Like many of us around the world, I feel like I’m on a layover, stuck in an airport. Being on a layover is technically still traveling, on the way from one place to another. Still, it’s not really being anywhere at the same time. I’ve spent a few hours in the airport in Zurich, but I wouldn’t say that I’ve been to Switzerland. I’ve been in quarantine in my house in Cusco, but I wouldn’t say that I’ve really been living in Peru. I’m just sitting on the couch, like most people I know. Monday, 10 August, 2020
I was a teacher for twelve years before I moved to Cusco and have been following the situation for many of my former colleagues around the world. I have taught in Boise, Idaho; Istanbul, Turkey; Dhaka, Bangladesh and Seattle, Washington and many of my colleagues from those places have spread out around the world. Some countries have things more under
Photos of Sacsayhuaman in books always show how the walls are built in a zigzag, but I've never before known where the photographer was standing for those shots. It's less obvious when you're standing next to the walls.
control than others, of course. Schools in Australia sound like they’re well organized. Some international schools have gone completely online, for the time being.
The second year I was in Bangladesh, was an election year. Elections, and the lead up to the elections, can be very violent in Dhaka. There were many days that it was unsafe to leave home and school was cancelled. There were even more days that it was unsafe to leave home in most of the city, but teachers and students who lived near school were able to get to school relatively safely. This led to the policy that we were to teach in person the students who were able to come to school and simultaneously teach online the students who were at home. It was really hard.
I have so much sympathy for teachers who are trying to teach online for the first time, even if they had somewhat of a crash course in teaching online at the beginning of the pandemic, as school in the US was near the end of the last academic year. Teaching online is so much more time consuming for teachers and so much less effective for students.
Old and New
We have lost so much in architectural skills. The cinderblock and brick homes in the background will never survive earthquakes like the walls of Sacsayhuaman.
Some people in Peru are already throwing up their hands in exasperation over the situation. Some are talking about this being a “lost year,” that students shouldn’t be penalized for.
The academic year in Peru was just starting when the pandemic hit. Just before the beginning of the new school year, President Vizcarra postponed opening schools
. On March 11th, he announced that public schools, which were scheduled to open on March 16th, would be postponed to March 30th. Private schools which had already started the school year were ordered to close. At this point, on March 11th, there were only 13 confirmed cases of Covid in Peru, and none in Cusco.
Then, the date for opening school was postponed over and over, just as our quarantine was extended over and over. Eventually, the minister of education announced the program “Aprendo en casa” or “I learn at home.” This is a national curriculum, broadcast every day online, on tv and on the radio. Private schools have created their own online courses, but don’t have access to broadcasting on public tv or radio, like public schools. Many teachers here for both public and private schools have had to make their own YouTube channels so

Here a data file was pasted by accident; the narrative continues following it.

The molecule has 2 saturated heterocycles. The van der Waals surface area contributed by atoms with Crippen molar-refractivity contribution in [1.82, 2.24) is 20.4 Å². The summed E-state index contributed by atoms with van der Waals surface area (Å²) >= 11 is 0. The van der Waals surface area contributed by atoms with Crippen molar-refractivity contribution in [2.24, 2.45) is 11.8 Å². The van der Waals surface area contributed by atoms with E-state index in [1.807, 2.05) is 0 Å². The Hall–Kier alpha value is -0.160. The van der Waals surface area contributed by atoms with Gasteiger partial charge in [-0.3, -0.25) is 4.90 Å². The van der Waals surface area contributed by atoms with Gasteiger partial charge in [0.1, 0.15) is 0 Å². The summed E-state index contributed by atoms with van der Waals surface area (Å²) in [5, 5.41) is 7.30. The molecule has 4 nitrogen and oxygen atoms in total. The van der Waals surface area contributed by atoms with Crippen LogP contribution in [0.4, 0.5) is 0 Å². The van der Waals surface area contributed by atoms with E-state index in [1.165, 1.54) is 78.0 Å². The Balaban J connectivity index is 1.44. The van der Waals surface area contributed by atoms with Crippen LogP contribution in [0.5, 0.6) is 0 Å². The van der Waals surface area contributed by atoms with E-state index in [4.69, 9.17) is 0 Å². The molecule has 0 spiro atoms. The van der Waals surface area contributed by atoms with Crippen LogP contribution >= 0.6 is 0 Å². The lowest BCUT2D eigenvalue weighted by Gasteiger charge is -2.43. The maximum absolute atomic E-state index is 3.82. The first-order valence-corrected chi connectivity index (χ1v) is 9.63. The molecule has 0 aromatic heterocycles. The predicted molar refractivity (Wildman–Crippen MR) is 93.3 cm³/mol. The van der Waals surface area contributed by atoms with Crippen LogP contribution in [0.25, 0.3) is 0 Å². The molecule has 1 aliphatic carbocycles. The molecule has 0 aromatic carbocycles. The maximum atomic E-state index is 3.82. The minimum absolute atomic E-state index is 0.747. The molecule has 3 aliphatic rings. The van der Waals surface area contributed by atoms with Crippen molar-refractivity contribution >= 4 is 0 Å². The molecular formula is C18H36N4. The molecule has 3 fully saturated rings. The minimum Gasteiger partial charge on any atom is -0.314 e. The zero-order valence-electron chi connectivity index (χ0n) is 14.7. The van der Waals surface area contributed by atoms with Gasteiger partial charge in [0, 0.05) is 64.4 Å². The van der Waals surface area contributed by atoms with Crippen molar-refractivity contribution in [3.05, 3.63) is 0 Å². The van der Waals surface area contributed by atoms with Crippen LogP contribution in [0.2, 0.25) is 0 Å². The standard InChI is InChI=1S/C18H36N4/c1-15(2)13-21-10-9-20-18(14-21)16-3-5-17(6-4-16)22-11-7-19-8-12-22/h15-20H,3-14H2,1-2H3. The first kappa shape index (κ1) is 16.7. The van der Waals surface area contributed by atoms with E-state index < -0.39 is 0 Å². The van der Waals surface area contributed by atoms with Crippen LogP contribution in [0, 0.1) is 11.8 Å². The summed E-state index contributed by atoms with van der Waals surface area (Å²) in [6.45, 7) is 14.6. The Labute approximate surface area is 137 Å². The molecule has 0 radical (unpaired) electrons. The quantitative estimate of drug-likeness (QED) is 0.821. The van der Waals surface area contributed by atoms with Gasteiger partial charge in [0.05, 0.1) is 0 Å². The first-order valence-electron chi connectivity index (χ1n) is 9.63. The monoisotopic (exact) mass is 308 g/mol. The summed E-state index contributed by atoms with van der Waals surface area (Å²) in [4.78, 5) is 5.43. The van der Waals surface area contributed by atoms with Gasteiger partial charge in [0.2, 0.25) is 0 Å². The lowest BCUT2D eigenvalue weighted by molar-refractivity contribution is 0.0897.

I see these lapwings very often when hiking around Cusco. I think their red eyes make them look a little demented.
students can watch the lessons or extra help, when possible.
The teachers I know here are exhausted. They spend way more time planning than they used to, since teaching online is so much more complicated. Also, they get questions at all hours from kids and most feel compelled to answer immediately. Teachers know how much kids need answers to their questions. They want to be there to answer their students’ questions. How does that work when there are four kids in the house and one computer to share, so that not all of them can actually do their work during normal school hours?
Even more poignant, how does that work when nobody in the village has electricity, much less the internet or a tv? How does that work when a family lives so high in the Andes that there is no radio signal near their village? In the Peruvian village of Qhantati Ururi children have to walk for miles
to get to an area that has a radio signal. These kids spend two to three hours a day walking, just to listen to the radio. This is an area just south of Cusco, but to be honest, there are plenty of villages in
The little valley that holds Inkilltambo is lovely and the stream you walk beside is so cheerful.
the Cusco region that face the same problems.
The same article about Qhantati Ururi cites the heroic efforts of one teacher in Huancavelica who walks about 10 kilometers per day to visit students. It was hard enough for me to teach online in Dhaka, where all students had access to a computer and were capable of getting online during class time. How can you make that work for kids who live in communities without electricity?
Another challenge is getting support at home, when the teacher can’t get to the kids or when they can’t send their questions to their teacher. All around the world, parents are trying to figure out how to both work and help their kids learn at home. Some parents can work from home, but that doesn’t mean they actually have time to both work and be a learning support specialist. Some parents are unable to stay home and have to either leave the kids home alone while they go to work or find somewhere else to take them.